Its secrets to success may be mere tradition and reputation, which attract faculty and students. From the school’s beginning, when only 8 percent of Arkansas students attended high school, parents from around central Arkansas finagled to get their children into the school by paying tuition or arranging for children to live with relatives in the city.

The school went into a spiral after the integration crisis. Morris Holmes, the acting Little Rock superintendent now and the second black principal at Central, was credited with the school’s renaissance. The school excelled, he said, owing to “one great faculty in terms of intellect, training, scholarship and dedication.”

“That’s what this school rides on right now,” he said.

Mindful of criticism that the school system concentrated elite teachers in a few schools, the Little Rock School Board reshuffled the secondary faculty in the spring of 1987 and dispersed many Central teachers among other schools. A batch of Central juniors trooped after school one day to the office of federal District Judge Henry Woods, who presided over the Little Rock school desegregation case, to protest the faculty transfers. The judge invited them into his chambers and the next day ordered the district to stop it.

In more ways than one, Central High mirrors the vast inequalities and inadequacies that caused the Supreme Court for the third time in 20 years to declare Arkansas schools constitutionally unsound. The array of programs that Central and other urban schools offered were compared with the scarcity of courses in small and poor schools, particularly in science, math, foreign languages, the arts and vocational careers. Central offers 260 credit courses and another 53 vocational courses at Metropolitan High School, which many Central students attend for half days. Many small high schools and others in property-poor districts do not offer annually the 38 units that state standards require. The Supreme Court also cited the great disparities in teacher pay and qualifications.

Those disparities must end, and it’s the state’s obligation, not the school districts’, to bring it about, the Supreme Court said. It said the academic opportunities for children in poor schools like Lake View in Phillips County had to be equal to those in rich urban districts. It didn’t say “substantially equal,” and Gov. Mike Huckabee, for one, took the Supreme Court at its literal word. He had been a foe of consolidation and suddenly became its most strident champion ever. He wanted to abolish school districts with fewer than 1,500 students on the theory that if the state had to offer kids at Lake View and Alpena the same array of courses available at Central, or Fort Smith Northside, it would require a bigger tax increase than people could bear or that he would support.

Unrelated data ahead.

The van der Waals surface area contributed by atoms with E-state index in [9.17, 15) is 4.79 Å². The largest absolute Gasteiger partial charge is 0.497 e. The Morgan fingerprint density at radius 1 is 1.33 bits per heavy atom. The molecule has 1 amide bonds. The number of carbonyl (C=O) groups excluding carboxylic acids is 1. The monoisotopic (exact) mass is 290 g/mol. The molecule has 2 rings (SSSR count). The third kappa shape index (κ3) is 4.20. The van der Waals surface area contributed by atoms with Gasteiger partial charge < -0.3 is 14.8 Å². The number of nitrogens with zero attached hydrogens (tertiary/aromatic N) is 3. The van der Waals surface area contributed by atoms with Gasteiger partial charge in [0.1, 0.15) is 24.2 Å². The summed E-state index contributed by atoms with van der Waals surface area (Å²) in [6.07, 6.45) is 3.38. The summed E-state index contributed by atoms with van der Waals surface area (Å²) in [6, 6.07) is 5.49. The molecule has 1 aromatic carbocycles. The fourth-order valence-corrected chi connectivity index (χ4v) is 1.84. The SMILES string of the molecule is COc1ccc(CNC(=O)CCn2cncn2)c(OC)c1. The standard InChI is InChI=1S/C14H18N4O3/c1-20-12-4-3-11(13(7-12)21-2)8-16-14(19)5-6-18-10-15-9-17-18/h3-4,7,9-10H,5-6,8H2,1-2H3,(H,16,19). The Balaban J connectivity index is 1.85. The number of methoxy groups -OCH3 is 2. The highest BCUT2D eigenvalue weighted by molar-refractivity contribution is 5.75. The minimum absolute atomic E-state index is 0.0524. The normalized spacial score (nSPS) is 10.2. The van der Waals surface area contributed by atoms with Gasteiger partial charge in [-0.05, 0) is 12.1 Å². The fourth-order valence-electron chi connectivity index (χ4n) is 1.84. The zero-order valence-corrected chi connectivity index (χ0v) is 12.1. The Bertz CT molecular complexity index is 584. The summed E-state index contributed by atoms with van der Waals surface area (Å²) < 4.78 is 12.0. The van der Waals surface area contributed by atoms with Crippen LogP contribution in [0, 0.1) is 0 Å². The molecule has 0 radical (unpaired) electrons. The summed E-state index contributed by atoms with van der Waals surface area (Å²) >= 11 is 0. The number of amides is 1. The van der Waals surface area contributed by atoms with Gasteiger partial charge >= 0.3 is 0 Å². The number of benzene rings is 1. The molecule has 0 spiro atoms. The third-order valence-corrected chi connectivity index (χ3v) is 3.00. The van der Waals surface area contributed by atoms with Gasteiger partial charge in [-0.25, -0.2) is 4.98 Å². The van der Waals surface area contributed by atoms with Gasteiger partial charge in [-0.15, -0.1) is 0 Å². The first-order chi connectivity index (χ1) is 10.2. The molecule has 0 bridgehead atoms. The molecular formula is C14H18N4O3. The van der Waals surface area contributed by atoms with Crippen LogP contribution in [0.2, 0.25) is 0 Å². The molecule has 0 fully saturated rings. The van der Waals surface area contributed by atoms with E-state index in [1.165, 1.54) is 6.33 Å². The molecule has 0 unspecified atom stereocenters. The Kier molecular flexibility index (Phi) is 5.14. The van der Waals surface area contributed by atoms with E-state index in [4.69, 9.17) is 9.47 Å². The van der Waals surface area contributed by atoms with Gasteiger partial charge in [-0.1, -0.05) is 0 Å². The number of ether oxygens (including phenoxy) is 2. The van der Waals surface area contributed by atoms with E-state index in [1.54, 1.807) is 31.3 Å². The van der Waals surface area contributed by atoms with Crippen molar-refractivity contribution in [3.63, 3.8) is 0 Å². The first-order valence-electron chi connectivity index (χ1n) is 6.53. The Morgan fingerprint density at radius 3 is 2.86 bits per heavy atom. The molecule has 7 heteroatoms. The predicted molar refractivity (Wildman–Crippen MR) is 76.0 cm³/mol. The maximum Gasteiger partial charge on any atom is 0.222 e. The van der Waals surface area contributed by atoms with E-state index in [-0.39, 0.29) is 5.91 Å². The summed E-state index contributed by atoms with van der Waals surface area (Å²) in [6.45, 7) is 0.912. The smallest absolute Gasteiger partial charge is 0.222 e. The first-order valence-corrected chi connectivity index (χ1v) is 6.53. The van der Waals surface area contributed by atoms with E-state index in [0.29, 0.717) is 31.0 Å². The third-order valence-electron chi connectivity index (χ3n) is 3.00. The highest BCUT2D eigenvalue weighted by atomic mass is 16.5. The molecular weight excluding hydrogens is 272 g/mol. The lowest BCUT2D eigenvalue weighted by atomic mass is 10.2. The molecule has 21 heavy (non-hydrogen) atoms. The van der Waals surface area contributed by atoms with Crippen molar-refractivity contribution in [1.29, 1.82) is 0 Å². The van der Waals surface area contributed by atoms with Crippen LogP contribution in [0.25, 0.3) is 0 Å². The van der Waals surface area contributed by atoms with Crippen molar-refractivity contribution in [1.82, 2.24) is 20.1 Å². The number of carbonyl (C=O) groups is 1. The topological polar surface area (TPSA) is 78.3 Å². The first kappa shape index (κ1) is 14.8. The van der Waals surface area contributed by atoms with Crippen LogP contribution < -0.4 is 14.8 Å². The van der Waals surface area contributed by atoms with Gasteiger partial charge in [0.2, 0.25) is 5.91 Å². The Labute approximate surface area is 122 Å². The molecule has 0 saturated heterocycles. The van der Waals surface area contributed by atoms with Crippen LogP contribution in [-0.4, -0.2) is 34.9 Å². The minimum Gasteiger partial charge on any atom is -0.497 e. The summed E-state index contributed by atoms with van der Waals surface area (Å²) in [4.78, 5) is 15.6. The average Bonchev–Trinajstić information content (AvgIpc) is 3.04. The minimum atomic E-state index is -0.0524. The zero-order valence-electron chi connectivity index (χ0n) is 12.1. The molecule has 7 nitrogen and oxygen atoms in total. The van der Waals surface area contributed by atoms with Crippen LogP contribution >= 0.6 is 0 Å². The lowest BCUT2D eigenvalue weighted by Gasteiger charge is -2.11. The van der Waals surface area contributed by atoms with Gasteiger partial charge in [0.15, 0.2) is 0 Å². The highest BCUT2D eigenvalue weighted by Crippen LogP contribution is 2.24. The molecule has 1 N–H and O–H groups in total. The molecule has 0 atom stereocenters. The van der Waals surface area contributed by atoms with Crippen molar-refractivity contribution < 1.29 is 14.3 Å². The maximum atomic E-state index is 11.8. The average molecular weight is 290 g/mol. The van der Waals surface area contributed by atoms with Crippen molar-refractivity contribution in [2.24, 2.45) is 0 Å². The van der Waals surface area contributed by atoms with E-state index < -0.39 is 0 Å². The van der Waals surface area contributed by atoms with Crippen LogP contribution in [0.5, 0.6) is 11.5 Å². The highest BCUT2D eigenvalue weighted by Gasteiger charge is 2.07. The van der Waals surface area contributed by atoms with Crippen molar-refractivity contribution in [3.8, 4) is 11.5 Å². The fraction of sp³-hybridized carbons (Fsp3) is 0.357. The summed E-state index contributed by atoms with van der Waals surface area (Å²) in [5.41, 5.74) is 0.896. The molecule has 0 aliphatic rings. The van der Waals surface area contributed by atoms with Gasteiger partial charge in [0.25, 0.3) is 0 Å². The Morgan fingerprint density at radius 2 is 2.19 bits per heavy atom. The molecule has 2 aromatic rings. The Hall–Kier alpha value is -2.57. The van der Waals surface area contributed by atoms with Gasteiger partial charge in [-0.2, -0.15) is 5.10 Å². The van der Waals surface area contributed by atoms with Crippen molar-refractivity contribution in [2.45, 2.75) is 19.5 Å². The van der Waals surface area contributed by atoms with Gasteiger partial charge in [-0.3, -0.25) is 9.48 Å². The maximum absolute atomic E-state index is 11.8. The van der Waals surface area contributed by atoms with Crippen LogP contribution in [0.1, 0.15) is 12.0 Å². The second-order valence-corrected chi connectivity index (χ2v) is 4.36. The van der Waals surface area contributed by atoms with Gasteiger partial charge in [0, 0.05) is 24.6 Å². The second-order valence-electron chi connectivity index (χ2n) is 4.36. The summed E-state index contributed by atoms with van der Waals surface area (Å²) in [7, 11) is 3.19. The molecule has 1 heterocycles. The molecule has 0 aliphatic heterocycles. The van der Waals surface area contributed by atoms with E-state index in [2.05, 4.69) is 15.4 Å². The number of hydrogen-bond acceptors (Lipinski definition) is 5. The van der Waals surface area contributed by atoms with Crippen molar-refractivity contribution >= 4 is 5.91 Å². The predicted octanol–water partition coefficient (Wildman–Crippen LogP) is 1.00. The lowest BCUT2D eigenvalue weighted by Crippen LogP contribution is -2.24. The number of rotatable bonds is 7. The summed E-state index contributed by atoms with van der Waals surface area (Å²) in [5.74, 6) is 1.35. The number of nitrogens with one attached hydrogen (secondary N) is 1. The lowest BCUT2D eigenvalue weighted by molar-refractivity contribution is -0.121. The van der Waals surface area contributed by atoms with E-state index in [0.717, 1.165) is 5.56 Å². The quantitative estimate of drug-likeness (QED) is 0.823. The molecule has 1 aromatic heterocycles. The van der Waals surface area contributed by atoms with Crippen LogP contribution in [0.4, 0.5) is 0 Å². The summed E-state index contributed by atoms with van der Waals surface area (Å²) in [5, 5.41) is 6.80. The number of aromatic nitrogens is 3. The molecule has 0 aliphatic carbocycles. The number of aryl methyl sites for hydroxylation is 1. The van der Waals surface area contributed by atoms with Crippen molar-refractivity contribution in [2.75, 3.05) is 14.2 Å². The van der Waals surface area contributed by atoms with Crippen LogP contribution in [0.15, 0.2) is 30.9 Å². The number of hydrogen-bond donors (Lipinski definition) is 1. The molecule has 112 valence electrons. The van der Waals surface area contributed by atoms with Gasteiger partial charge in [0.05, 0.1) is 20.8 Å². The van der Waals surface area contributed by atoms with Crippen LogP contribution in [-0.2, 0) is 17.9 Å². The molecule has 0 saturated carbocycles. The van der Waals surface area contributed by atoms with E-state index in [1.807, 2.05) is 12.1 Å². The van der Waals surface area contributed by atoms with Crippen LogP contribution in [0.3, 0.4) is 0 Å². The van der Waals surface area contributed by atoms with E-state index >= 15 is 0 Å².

The courts had not mandated or even deliberated on the issue. Although the Constitution requires an “efficient” school system, the lawyers in the case didn’t argue it, and when one Supreme Court justice asked if equality would require consolidation, the most prominent attorney for the plaintiffs said it wasn’t an issue.

Still, Huckabee succeeded in making consolidation the touchstone of the special legislative session that he called in December to put the state in compliance with the court’s order. (The court expected the issues to be resolved in the regular session of 2003, leaving time, it said, for the laws and taxes to be fully implemented before its mandate was issued on Jan. 1, 2004.)

In the end, the Legislature did pass a law abolishing school districts with fewer than 350 students — nearly 60 of the state’s 308 districts. It was the first time that the Legislature had ever abolished school districts on its own. Last year, it gave the governor’s Education Department the power to consolidate districts that failed to meet state standards. Huckabee refused to sign the law, allowing it to become law without his signature. He declared the law inadequate and said he would not support or sign tax laws enacted by the Legislature because too much of the money would be wasted on small, inefficient schools.